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Nienstedt's apologia tour.

Two days before the Archdiocese of St. Paul and Minneapolis announced that it had received an allegation of sexual misconduct against Archbishop John Nienstedt, he visited a parish to apologize for the way he responded to accusations of sexual abuse by priests.

When I arrived here seven years ago, one of the first things I was told was that this whole issue of clerical sex abuse had been taken care of and I didn’t have to worry about it. Unfortunately I believed that. And so my biggest apology today...is to say I overlooked this. I should have investigated it a lot more than I did. [When the story broke] at the end of September, I was as surprised as anyone else.

Really? Because in 2009 Nienstedt's former top canon lawer, Jennifer Haselberger, warned him not to promote a priest with a history of sexual misconduct. Nienstedt made him a pastor (the priest was already administrator of the parish, thanks to the previous archbishop's bad judgment). The priest went on to abuse children in the parish. Haselberger provided Nienstedt with a golden opportunity to "investigate it more." Why wasn't he more alarmed? Where was his sense of urgency? Calmed by the assurance that in the Twin Cities "this whole issue of clerical sex abuse had been taken care of"?

And just last year Haselberger informed Nienstedt about another time bomb--this one was sitting in the chancery basement: a report indicating that "borderline illegal" pornographic images had been found on a priest's computer. Nienstedt did not report it to the police (in Minnesota, priests are mandated reporters). Haselberger did, just before she resigned.

Nienstedt was so troubled by the case that he considered contacting Rome for advice. In a detailed unsent letter to the Vatican, he acknowledged that this priest had possessed "borderline illegal" photographs of young people. He explained that he and the archdiocese could be subject to criminal prosecution for possessing such images (some were kept in the priest's long-buried personnel file). Nienstedt even expressed his "hesitation to assign [the priest] to any form of parochial ministry, given my doubts regarding his fitness for ministry and the potential harm and scandal that could ensue." That letter is dated May 29, 2012. But the archbishop wants Twin Cities Catholics to believe he was surprised when all this made headlines last September? Does he think they don't read the news?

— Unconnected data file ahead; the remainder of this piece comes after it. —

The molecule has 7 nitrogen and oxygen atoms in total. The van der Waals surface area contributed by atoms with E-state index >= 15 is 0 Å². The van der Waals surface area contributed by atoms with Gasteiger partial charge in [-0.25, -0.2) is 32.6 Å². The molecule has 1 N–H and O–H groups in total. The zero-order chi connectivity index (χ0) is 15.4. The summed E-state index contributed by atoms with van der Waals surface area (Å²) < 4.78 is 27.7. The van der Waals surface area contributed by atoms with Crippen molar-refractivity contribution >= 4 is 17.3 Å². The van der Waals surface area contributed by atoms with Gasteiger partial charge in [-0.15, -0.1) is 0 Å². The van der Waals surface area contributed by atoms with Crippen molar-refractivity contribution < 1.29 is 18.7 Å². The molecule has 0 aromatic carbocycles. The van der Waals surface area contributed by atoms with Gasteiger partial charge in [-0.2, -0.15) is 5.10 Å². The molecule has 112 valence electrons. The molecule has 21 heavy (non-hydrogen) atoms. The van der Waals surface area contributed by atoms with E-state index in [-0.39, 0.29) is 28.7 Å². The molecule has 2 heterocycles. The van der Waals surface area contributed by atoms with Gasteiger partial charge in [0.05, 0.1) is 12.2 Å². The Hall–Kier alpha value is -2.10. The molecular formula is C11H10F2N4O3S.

But even if some buy the line that Nienstedt asked about that whole sexual-abuse-crisis thing upon arriving in St. Paul in 2007 and was told everything was hunky-dory, do they find it comforting? Pope Benedict XVI appointed him coadjutor just a few months before the Archdiocese of Los Angeles agreed to its historic $660 million abuse settlment. And the year before Nienstedt moved to St. Paul, news broke that his brother bishop up the road in Chicago refused the advice of his abuse review board and allowed an accused priest to remain in ministry--a man who is now doing time for molesting children (for George this apparently raises deep theological questions).

That was the context of Nienstedt's query. The Catholic Church in the United States had not gotten over the scandal. Neither had most bishops. But he was satisfied when he was told that he need not worry about the local implications of the greatest crisis ever to befall the Catholic Church in the United States. All taken care of. Rest easy, Minnesota.

In that statement to the media last week, Nienstedt said that he is committed to restoring the confidence of his people, "who have lost confidence in us." As evidence of that effort, he mentioned his creation of an independent task force in order "to get the facts." He continued: